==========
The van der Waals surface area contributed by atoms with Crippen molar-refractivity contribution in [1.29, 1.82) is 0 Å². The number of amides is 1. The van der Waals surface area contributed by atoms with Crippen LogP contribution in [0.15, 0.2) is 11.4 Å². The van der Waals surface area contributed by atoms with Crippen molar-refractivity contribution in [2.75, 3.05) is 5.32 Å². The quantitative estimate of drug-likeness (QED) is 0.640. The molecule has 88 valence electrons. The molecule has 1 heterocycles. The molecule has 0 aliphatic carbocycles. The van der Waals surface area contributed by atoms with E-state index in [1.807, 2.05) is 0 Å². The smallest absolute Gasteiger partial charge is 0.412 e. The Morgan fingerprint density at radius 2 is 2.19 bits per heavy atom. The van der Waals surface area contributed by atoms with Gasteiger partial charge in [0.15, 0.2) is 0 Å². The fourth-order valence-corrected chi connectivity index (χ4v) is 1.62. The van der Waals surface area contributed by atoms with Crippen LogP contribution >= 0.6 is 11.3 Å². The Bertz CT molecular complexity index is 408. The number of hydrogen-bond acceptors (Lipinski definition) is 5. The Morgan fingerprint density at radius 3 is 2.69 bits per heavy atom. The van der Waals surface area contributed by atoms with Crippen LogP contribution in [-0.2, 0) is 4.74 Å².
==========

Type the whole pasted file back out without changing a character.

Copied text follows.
The van der Waals surface area contributed by atoms with Crippen molar-refractivity contribution in [1.29, 1.82) is 0 Å². The number of amides is 1. The van der Waals surface area contributed by atoms with Crippen LogP contribution in [0.15, 0.2) is 11.4 Å². The van der Waals surface area contributed by atoms with Crippen molar-refractivity contribution in [2.75, 3.05) is 5.32 Å². The quantitative estimate of drug-likeness (QED) is 0.640. The molecule has 88 valence electrons. The molecule has 1 heterocycles. The molecule has 0 aliphatic carbocycles. The van der Waals surface area contributed by atoms with E-state index in [1.807, 2.05) is 0 Å². The smallest absolute Gasteiger partial charge is 0.412 e. The Morgan fingerprint density at radius 2 is 2.19 bits per heavy atom. The van der Waals surface area contributed by atoms with Gasteiger partial charge in [0.15, 0.2) is 0 Å². The fourth-order valence-corrected chi connectivity index (χ4v) is 1.62. The van der Waals surface area contributed by atoms with Crippen LogP contribution >= 0.6 is 11.3 Å². The Bertz CT molecular complexity index is 408. The number of hydrogen-bond acceptors (Lipinski definition) is 5. The Morgan fingerprint density at radius 3 is 2.69 bits per heavy atom. The van der Waals surface area contributed by atoms with Crippen LogP contribution in [-0.2, 0) is 4.74 Å².